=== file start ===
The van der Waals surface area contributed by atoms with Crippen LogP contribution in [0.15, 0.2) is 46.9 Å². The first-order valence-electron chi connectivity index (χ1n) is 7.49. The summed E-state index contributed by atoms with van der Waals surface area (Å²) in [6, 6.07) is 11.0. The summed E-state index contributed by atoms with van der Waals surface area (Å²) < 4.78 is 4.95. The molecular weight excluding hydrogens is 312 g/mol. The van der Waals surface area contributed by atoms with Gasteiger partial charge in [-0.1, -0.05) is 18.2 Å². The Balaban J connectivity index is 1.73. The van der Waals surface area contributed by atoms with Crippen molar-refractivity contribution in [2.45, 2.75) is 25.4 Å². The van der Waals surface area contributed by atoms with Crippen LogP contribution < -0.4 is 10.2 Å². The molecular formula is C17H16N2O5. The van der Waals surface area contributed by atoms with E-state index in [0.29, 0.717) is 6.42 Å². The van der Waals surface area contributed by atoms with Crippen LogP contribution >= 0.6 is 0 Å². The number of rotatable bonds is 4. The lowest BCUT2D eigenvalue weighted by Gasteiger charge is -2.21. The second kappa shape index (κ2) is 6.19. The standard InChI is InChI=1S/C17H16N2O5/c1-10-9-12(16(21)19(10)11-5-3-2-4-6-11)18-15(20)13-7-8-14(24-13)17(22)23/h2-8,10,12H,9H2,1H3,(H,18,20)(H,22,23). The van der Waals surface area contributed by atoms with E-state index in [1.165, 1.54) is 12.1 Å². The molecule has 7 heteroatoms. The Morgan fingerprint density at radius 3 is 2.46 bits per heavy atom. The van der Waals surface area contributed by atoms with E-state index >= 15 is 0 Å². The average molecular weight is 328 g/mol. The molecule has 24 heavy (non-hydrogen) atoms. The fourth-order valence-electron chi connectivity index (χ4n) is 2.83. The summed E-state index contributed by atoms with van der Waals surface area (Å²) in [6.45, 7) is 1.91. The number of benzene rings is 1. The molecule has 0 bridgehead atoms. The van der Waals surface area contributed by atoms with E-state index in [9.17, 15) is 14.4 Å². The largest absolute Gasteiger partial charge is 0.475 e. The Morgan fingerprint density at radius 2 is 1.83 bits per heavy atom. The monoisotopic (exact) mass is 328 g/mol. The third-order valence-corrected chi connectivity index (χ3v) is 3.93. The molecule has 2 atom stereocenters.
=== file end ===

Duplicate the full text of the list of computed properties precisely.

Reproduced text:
The van der Waals surface area contributed by atoms with Crippen LogP contribution in [0.15, 0.2) is 46.9 Å². The first-order valence-electron chi connectivity index (χ1n) is 7.49. The summed E-state index contributed by atoms with van der Waals surface area (Å²) in [6, 6.07) is 11.0. The summed E-state index contributed by atoms with van der Waals surface area (Å²) < 4.78 is 4.95. The molecular weight excluding hydrogens is 312 g/mol. The van der Waals surface area contributed by atoms with Gasteiger partial charge in [-0.1, -0.05) is 18.2 Å². The Balaban J connectivity index is 1.73. The van der Waals surface area contributed by atoms with Crippen molar-refractivity contribution in [2.45, 2.75) is 25.4 Å². The van der Waals surface area contributed by atoms with Crippen LogP contribution < -0.4 is 10.2 Å². The molecular formula is C17H16N2O5. The van der Waals surface area contributed by atoms with E-state index in [0.29, 0.717) is 6.42 Å². The van der Waals surface area contributed by atoms with Crippen LogP contribution >= 0.6 is 0 Å². The number of rotatable bonds is 4. The lowest BCUT2D eigenvalue weighted by Gasteiger charge is -2.21. The second kappa shape index (κ2) is 6.19. The standard InChI is InChI=1S/C17H16N2O5/c1-10-9-12(16(21)19(10)11-5-3-2-4-6-11)18-15(20)13-7-8-14(24-13)17(22)23/h2-8,10,12H,9H2,1H3,(H,18,20)(H,22,23). The van der Waals surface area contributed by atoms with E-state index in [1.165, 1.54) is 12.1 Å². The molecule has 7 heteroatoms. The Morgan fingerprint density at radius 3 is 2.46 bits per heavy atom. The van der Waals surface area contributed by atoms with E-state index >= 15 is 0 Å². The average molecular weight is 328 g/mol. The molecule has 24 heavy (non-hydrogen) atoms. The fourth-order valence-electron chi connectivity index (χ4n) is 2.83. The summed E-state index contributed by atoms with van der Waals surface area (Å²) in [6.45, 7) is 1.91. The number of benzene rings is 1. The molecule has 0 bridgehead atoms. The van der Waals surface area contributed by atoms with E-state index in [9.17, 15) is 14.4 Å². The largest absolute Gasteiger partial charge is 0.475 e. The Morgan fingerprint density at radius 2 is 1.83 bits per heavy atom. The monoisotopic (exact) mass is 328 g/mol. The third-order valence-corrected chi connectivity index (χ3v) is 3.93. The molecule has 2 atom stereocenters.